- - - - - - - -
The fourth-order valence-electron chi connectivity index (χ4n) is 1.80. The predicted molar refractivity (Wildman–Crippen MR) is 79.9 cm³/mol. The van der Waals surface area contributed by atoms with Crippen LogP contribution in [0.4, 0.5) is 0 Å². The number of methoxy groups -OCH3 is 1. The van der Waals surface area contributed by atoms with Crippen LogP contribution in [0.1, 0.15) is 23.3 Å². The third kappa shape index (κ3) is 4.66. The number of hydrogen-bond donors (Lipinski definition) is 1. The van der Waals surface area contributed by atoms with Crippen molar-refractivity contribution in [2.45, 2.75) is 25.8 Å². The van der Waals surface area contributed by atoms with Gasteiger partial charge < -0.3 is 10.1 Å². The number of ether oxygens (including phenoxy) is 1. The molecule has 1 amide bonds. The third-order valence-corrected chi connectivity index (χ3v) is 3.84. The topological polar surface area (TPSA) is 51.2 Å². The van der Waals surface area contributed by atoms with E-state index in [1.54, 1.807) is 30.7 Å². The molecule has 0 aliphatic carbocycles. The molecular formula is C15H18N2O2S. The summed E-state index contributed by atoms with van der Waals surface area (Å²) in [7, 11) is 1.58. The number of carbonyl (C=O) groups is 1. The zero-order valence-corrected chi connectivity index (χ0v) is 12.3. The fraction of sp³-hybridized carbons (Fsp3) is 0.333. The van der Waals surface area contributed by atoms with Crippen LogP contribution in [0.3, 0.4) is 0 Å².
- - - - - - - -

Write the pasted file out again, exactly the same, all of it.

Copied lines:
The fourth-order valence-electron chi connectivity index (χ4n) is 1.80. The predicted molar refractivity (Wildman–Crippen MR) is 79.9 cm³/mol. The van der Waals surface area contributed by atoms with Crippen LogP contribution in [0.4, 0.5) is 0 Å². The number of methoxy groups -OCH3 is 1. The van der Waals surface area contributed by atoms with Crippen LogP contribution in [0.1, 0.15) is 23.3 Å². The third kappa shape index (κ3) is 4.66. The number of hydrogen-bond donors (Lipinski definition) is 1. The van der Waals surface area contributed by atoms with Crippen molar-refractivity contribution in [2.45, 2.75) is 25.8 Å². The van der Waals surface area contributed by atoms with Gasteiger partial charge < -0.3 is 10.1 Å². The number of ether oxygens (including phenoxy) is 1. The molecule has 1 amide bonds. The third-order valence-corrected chi connectivity index (χ3v) is 3.84. The topological polar surface area (TPSA) is 51.2 Å². The van der Waals surface area contributed by atoms with E-state index in [1.54, 1.807) is 30.7 Å². The molecule has 0 aliphatic carbocycles. The molecular formula is C15H18N2O2S. The summed E-state index contributed by atoms with van der Waals surface area (Å²) in [7, 11) is 1.58. The number of carbonyl (C=O) groups is 1. The zero-order valence-corrected chi connectivity index (χ0v) is 12.3. The fraction of sp³-hybridized carbons (Fsp3) is 0.333. The van der Waals surface area contributed by atoms with Crippen LogP contribution in [0.3, 0.4) is 0 Å².